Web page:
WHAT CAUSES EARTHQUAKES? An earthquake is the result of a sudden release of stored energy in the Earth's crust triggered by shifting tectonic plates. The Earth's lithosphere is an elaborate network of interconnected plates that move constantly -- far too slow for us to be aware of them, but moving, nonetheless. Occasionally they lock up at the boundaries, and this creates frictional stress. When that gets to be too large a strain, the rocks give way and break and slide along fault lines. This can give rise to a violent displacement of the Earth's crust, which we feel as vibrations or tremors as the pent-up energy is released. However, only 10% or so of the total energy is released in the seismic waves. However, the rest is converted into heat, used to crush and deform rock, or released as friction.
FAULTS AND NANOCOATINGS: Earthquakes are most common along fault lines. The most famous fault is the San Andreas Fault in California which marks the plate boundary between the Pacific oceanic plate and the North American continental plate. It is more than 650 miles long. There are many different kinds of faults, but all of them involve different plates of rock pushing tightly together and creating friction as they move. The nanocoatings recently found by geologists are changing how they understand the behavior of faults. These slick nanocoatings, fractions of a millimeter thick, have been found at fault boundaries, where they can make it weaker and more susceptible to movement.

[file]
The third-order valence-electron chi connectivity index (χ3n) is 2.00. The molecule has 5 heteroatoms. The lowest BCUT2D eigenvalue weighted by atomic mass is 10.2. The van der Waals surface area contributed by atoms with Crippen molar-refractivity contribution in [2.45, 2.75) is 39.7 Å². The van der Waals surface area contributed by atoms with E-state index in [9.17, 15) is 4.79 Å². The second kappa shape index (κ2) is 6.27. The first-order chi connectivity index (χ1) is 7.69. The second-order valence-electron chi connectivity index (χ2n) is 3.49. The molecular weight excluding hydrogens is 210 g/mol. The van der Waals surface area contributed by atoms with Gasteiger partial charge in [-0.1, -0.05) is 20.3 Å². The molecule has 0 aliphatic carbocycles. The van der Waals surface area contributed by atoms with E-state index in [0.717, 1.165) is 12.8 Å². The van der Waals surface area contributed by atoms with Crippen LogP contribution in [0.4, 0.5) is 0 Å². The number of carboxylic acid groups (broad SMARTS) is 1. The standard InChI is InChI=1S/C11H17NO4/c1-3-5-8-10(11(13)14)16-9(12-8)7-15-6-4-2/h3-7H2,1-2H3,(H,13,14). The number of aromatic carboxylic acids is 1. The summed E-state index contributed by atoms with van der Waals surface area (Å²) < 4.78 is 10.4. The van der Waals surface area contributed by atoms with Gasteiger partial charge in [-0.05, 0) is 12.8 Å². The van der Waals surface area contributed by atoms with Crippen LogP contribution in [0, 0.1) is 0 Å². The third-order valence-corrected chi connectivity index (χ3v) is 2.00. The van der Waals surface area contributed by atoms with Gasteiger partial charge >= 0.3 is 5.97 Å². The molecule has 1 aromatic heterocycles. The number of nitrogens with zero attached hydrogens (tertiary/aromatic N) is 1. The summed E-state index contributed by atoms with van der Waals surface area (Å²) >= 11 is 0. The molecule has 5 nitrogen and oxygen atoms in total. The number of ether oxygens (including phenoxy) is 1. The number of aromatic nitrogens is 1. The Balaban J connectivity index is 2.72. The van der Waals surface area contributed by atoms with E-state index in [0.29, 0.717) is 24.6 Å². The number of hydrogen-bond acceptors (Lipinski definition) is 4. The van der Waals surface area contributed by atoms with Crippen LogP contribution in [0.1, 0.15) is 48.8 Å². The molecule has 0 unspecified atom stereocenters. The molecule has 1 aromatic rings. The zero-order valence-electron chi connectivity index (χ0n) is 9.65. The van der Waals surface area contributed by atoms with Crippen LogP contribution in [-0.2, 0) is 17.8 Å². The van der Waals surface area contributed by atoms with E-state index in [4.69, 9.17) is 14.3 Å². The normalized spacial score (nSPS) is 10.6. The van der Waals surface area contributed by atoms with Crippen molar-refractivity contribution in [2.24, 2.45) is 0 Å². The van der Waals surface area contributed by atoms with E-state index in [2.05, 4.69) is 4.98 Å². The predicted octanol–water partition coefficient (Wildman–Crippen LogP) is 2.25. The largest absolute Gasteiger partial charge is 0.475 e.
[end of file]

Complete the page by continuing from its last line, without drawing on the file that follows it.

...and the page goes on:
The Materials Research Society, the Incorporated Research Institutions for Seismology, AVS, the Science and Technology Society and the American Geophysical Union contributed to the information contained in the TV portion of this report.